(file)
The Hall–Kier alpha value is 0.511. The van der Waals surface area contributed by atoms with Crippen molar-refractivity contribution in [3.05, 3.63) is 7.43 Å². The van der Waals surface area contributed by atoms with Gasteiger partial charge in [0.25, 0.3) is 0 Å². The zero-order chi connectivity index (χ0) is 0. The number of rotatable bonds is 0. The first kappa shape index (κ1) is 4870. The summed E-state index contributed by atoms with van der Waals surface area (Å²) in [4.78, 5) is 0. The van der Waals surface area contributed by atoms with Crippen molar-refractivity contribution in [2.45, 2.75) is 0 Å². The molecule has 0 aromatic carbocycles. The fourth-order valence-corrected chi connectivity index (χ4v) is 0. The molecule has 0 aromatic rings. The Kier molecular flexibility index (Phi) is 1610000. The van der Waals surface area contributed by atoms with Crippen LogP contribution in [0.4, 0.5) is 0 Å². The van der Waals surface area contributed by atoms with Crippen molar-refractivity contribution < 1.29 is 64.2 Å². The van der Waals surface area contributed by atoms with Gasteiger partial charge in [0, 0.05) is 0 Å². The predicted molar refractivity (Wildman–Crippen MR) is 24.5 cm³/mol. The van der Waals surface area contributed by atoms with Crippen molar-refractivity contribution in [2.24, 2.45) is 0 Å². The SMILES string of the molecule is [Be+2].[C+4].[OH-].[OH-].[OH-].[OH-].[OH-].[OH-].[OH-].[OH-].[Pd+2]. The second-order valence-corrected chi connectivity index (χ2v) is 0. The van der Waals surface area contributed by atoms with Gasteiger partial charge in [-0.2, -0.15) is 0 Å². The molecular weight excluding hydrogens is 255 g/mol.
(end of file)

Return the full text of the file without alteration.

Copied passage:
The Hall–Kier alpha value is 0.511. The van der Waals surface area contributed by atoms with Crippen molar-refractivity contribution in [3.05, 3.63) is 7.43 Å². The van der Waals surface area contributed by atoms with Gasteiger partial charge in [0.25, 0.3) is 0 Å². The zero-order chi connectivity index (χ0) is 0. The number of rotatable bonds is 0. The first kappa shape index (κ1) is 4870. The summed E-state index contributed by atoms with van der Waals surface area (Å²) in [4.78, 5) is 0. The van der Waals surface area contributed by atoms with Crippen molar-refractivity contribution in [2.45, 2.75) is 0 Å². The molecule has 0 aromatic carbocycles. The fourth-order valence-corrected chi connectivity index (χ4v) is 0. The molecule has 0 aromatic rings. The Kier molecular flexibility index (Phi) is 1610000. The van der Waals surface area contributed by atoms with Crippen LogP contribution in [0.4, 0.5) is 0 Å². The van der Waals surface area contributed by atoms with Crippen molar-refractivity contribution < 1.29 is 64.2 Å². The van der Waals surface area contributed by atoms with Gasteiger partial charge in [0, 0.05) is 0 Å². The predicted molar refractivity (Wildman–Crippen MR) is 24.5 cm³/mol. The van der Waals surface area contributed by atoms with Crippen molar-refractivity contribution in [2.24, 2.45) is 0 Å². The SMILES string of the molecule is [Be+2].[C+4].[OH-].[OH-].[OH-].[OH-].[OH-].[OH-].[OH-].[OH-].[Pd+2]. The second-order valence-corrected chi connectivity index (χ2v) is 0. The van der Waals surface area contributed by atoms with Gasteiger partial charge in [-0.2, -0.15) is 0 Å². The molecular weight excluding hydrogens is 255 g/mol.